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Rep. Mike Rogers, R-Ala., at a House Armed Services Committee hearing in February, 2020.
Rep. Mike Rogers, R-Ala., at a House Armed Services Committee hearing in February, 2020. (Stars and Stripes)

WASHINGTON — Rep. Mike Rogers, the top Republican on the House Armed Services Committee, said Monday that he supports keeping U.S. forces in Afghanistan beyond the May 1 withdrawal deadline to help stabilize the country as the White House weighs whether to keep troops on the ground there.

The roughly 2,500 troops in Afghanistan are “not in the fight. They’re over there in train and assist mode. And I’m fine with them being for an extended period of time if that means we don’t need to worry about terrorists being bred over there and trying to go attack us,” Rogers said at a media briefing with George Washington University’s Defense Writers Group.

Rogers also said the cost of keeping troops in Afghanistan is “nothing” compared to what the U.S. government spent on reconstruction efforts in the first few years.

“It would be different if we had 25,000 troops over there, but we’re [at] 2,500. That’s an expense I’m willing to pay to keep stability in that country,” said Rogers, who is from Alabama.

The comments come as President Joe Biden’s administration faces a May 1 deadline for their removal, which was agreed to in February 2020 as part of a peace deal with the Taliban.

On Sunday, Defense Secretary Lloyd Austin led his first visit to Afghanistan as the Pentagon leader and called for a “responsible end“ to the nearly two-decadelong war and condemned violence in the country that he said remains “pretty high.”

“We’d really like to see that violence come down and I think if it does come down, it can begin to set the conditions for, you know, some really fruitful diplomatic work,” Austin said at a news briefing in Kabul.

Austin has been leading a government-wide review of the U.S. military posture in Afghanistan. He said Sunday that he will leave the specific end date for the withdrawal up to Biden.

Biden has not yet announced a decision on whether the remaining troops in Afghanistan will leave the country. However, the president said in an ABC News interview last week that it will be “tough” for the U.S. to meet the looming deadline to withdraw troops. But Biden also said if the deadline is extended, it wouldn’t be by a “lot longer.”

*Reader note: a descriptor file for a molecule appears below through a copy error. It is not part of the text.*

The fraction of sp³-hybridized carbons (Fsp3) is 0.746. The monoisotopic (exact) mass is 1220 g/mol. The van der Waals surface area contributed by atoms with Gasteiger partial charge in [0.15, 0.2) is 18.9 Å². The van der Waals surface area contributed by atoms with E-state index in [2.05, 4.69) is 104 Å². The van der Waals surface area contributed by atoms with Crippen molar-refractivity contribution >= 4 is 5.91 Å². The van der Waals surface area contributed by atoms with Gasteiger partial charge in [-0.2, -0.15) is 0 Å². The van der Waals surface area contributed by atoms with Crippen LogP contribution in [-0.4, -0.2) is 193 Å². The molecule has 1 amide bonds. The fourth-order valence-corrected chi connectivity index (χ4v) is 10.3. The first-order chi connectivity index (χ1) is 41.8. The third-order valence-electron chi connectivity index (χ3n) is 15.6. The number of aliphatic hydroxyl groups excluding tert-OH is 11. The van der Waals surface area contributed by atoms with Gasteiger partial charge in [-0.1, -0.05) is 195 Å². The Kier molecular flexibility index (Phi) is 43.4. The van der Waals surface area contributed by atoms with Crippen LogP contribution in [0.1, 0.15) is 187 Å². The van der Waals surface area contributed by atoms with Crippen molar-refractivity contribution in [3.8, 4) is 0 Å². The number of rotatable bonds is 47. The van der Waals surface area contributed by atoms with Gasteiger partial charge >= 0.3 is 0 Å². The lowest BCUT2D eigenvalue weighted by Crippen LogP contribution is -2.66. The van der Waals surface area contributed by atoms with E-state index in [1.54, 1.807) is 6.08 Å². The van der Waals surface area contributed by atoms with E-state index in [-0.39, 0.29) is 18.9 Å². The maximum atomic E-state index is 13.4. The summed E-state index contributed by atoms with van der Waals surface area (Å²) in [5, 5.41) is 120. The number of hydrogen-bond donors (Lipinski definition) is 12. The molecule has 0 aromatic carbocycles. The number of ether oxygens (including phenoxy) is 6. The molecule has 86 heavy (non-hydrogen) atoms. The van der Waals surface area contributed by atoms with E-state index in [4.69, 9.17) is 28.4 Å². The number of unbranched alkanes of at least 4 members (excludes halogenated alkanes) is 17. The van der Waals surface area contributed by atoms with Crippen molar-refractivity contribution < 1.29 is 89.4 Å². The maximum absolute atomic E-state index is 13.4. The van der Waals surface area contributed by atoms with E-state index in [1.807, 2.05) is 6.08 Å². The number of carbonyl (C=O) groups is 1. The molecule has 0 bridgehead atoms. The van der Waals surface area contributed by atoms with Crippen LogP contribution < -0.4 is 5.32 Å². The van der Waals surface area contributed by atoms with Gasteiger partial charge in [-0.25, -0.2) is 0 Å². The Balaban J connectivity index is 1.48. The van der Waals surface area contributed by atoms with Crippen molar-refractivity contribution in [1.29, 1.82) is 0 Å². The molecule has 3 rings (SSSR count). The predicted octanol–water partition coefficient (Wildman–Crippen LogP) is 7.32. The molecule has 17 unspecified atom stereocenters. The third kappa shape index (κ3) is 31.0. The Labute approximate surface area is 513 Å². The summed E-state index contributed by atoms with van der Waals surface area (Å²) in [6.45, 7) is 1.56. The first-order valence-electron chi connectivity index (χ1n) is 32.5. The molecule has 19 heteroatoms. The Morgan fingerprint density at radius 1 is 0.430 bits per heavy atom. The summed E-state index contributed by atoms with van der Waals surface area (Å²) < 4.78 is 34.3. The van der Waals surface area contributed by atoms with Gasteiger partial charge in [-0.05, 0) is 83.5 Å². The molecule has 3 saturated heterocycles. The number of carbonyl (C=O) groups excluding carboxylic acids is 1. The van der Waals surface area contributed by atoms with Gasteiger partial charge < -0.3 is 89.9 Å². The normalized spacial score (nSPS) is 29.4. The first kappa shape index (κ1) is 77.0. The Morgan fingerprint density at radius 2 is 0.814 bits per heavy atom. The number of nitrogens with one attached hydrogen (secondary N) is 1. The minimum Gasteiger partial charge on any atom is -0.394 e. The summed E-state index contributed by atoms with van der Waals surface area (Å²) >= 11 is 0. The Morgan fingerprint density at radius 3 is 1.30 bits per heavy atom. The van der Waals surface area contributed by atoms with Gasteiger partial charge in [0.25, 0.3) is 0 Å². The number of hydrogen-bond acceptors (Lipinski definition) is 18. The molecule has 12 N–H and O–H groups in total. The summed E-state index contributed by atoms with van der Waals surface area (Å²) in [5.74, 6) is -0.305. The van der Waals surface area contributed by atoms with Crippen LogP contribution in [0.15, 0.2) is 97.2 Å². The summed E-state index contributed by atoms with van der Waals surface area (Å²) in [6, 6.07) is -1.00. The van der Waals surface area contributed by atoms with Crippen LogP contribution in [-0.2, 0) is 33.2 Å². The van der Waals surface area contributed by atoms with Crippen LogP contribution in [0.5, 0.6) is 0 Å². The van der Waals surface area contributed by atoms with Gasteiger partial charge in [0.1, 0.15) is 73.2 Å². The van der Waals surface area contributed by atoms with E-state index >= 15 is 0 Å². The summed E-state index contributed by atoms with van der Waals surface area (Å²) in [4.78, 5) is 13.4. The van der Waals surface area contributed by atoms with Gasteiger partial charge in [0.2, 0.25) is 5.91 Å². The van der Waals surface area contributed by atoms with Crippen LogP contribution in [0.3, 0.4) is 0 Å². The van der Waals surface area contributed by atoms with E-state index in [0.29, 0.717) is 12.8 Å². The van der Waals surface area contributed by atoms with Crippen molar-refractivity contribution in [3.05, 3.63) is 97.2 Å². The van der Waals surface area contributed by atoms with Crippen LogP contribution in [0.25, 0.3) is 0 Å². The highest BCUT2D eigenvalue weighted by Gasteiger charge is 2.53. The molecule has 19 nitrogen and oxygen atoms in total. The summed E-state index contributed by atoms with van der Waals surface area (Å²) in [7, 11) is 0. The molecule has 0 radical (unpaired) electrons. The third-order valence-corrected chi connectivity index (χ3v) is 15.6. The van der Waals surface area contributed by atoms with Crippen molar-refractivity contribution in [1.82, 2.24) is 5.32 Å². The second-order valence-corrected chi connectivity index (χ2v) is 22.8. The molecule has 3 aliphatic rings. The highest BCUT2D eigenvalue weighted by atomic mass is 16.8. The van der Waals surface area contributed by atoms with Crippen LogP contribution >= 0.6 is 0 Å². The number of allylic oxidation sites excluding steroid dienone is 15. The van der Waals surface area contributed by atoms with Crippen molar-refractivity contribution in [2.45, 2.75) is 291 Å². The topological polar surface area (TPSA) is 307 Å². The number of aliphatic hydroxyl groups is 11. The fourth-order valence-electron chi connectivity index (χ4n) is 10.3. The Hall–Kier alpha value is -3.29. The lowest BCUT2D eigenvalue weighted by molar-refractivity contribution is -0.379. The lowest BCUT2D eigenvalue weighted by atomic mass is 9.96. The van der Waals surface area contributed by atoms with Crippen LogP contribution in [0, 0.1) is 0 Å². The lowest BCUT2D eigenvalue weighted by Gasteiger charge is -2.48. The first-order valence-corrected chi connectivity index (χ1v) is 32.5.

Rogers said Monday that the House Armed Services Committee received a classified briefing on Afghanistan about a week ago and the administration is still in talks with the Taliban.

“I don’t know where the administration is going to come down on this, and frankly they said they didn't know either… to their credit, they acknowledged the Taliban hadn’t held up their end of the bargain so far,” Rogers said.

However, Rogers said the lack of action so far from the Biden administration makes it clear that they will ultimately decide not to withdraw troops May 1.

Rogers weighed in on the debate about a week after lawmakers on the House Oversight and Reform Committee voiced their thoughts during a hearing about the troop withdrawal from Afghanistan.

Most of them agreed on a long-term goal of pulling all U.S. civilian and military personnel from Afghanistan, but some remained conflicted on whether to keep troops there.

“I really don’t see a viable long-term strategy for the United States in Afghanistan and I strongly support withdrawing troops,” said Rep. James Comer of Kentucky, the ranking Republican on the House Oversight and Reform Committee.

However, Rep. Jackie Speier, D-Calif., said she wants U.S. troops to leave Afghanistan, but without “ears on the ground” to conduct oversight, terrorist groups will be able to grow and the U.S. will be “at grave risk.”

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